Now that you know the why, the challenge is to always make sure that whatever actions you take are consistent with your end goals, reinforce one another, and are optimized for maximum efficiency. And above all, innovate, because if you’re not thinking forward, you’re moving backward. Innovation puts you on the offensive instead of being on the defensive.

What is the point to all this?

The point is to create barriers to entry for your competitors and make your business less vulnerable to attack by continuously strengthening that barrier. Each activity/element you add and “fit” into to your system makes that barrier stronger and less penetrable. Your uniqueness and success is made up of the hundreds of decisions you’ve made and the actions you took to integrate various parts of your business. This is not easily copied. And when they try, they will not succeed because only you know and understand the intricacies of your system, how everything comes together just right.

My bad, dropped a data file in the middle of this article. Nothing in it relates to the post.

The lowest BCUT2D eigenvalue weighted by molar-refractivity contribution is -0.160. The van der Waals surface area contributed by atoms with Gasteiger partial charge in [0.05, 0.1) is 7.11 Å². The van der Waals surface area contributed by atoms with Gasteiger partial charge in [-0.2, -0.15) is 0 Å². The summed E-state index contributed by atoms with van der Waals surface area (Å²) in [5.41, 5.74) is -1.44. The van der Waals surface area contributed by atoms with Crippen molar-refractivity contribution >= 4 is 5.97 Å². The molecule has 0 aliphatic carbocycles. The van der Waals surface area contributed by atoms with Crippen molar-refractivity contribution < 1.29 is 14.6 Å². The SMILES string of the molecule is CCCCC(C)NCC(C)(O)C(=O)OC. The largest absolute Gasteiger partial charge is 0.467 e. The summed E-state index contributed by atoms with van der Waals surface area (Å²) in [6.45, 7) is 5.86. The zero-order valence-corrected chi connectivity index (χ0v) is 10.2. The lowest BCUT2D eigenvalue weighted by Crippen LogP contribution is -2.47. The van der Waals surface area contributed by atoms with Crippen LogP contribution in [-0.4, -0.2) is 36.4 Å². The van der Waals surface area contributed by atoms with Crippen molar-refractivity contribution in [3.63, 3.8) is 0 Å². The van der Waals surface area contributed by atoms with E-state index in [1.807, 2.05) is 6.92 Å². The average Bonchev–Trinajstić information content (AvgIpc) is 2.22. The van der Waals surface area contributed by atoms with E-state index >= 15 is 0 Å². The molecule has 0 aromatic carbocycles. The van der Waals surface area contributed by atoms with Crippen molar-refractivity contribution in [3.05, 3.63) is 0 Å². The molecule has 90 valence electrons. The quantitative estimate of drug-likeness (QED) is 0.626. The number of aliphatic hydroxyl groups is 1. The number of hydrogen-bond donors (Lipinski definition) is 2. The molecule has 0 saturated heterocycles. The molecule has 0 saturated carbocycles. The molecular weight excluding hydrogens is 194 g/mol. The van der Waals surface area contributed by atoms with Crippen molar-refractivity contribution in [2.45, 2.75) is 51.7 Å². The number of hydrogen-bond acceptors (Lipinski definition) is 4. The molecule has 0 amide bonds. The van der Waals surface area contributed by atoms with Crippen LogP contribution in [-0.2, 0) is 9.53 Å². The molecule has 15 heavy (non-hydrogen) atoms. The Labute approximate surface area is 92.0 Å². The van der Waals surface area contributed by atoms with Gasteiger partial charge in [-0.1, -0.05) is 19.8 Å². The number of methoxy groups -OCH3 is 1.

Remember, competitors may easily copy your activities, but it would be extremely difficult to copy your “fit”. And creating that unique “fit” among all your activities is your secret sauce.

← Go to Chapter 4: May the Force Be With You (Understanding the Competitive Forces)

→ Go to Chapter 6: Nitro-Scrambled Egg-and-Bacon Ice Cream (Coming Up With Winning Ideas for Apps)

Return to beginning of book.